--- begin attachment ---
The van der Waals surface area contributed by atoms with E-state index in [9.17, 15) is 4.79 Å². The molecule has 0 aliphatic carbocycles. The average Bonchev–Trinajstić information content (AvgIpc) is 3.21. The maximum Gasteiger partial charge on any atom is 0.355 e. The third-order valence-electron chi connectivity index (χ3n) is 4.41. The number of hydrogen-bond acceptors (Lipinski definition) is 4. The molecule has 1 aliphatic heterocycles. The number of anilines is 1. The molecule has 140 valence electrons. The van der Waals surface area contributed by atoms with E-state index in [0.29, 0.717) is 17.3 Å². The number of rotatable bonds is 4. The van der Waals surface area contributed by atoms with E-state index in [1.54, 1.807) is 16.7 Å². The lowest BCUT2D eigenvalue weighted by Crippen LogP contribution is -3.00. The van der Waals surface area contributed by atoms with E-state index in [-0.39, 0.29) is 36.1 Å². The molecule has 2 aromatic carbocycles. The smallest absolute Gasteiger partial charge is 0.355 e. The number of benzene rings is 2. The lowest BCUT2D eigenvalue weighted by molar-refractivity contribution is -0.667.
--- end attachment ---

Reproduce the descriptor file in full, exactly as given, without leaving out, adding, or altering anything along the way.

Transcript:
The van der Waals surface area contributed by atoms with E-state index in [9.17, 15) is 4.79 Å². The molecule has 0 aliphatic carbocycles. The average Bonchev–Trinajstić information content (AvgIpc) is 3.21. The maximum Gasteiger partial charge on any atom is 0.355 e. The third-order valence-electron chi connectivity index (χ3n) is 4.41. The number of hydrogen-bond acceptors (Lipinski definition) is 4. The molecule has 1 aliphatic heterocycles. The number of anilines is 1. The molecule has 140 valence electrons. The van der Waals surface area contributed by atoms with E-state index in [0.29, 0.717) is 17.3 Å². The number of rotatable bonds is 4. The van der Waals surface area contributed by atoms with E-state index in [1.54, 1.807) is 16.7 Å². The lowest BCUT2D eigenvalue weighted by Crippen LogP contribution is -3.00. The van der Waals surface area contributed by atoms with E-state index in [-0.39, 0.29) is 36.1 Å². The molecule has 2 aromatic carbocycles. The smallest absolute Gasteiger partial charge is 0.355 e. The number of benzene rings is 2. The lowest BCUT2D eigenvalue weighted by molar-refractivity contribution is -0.667.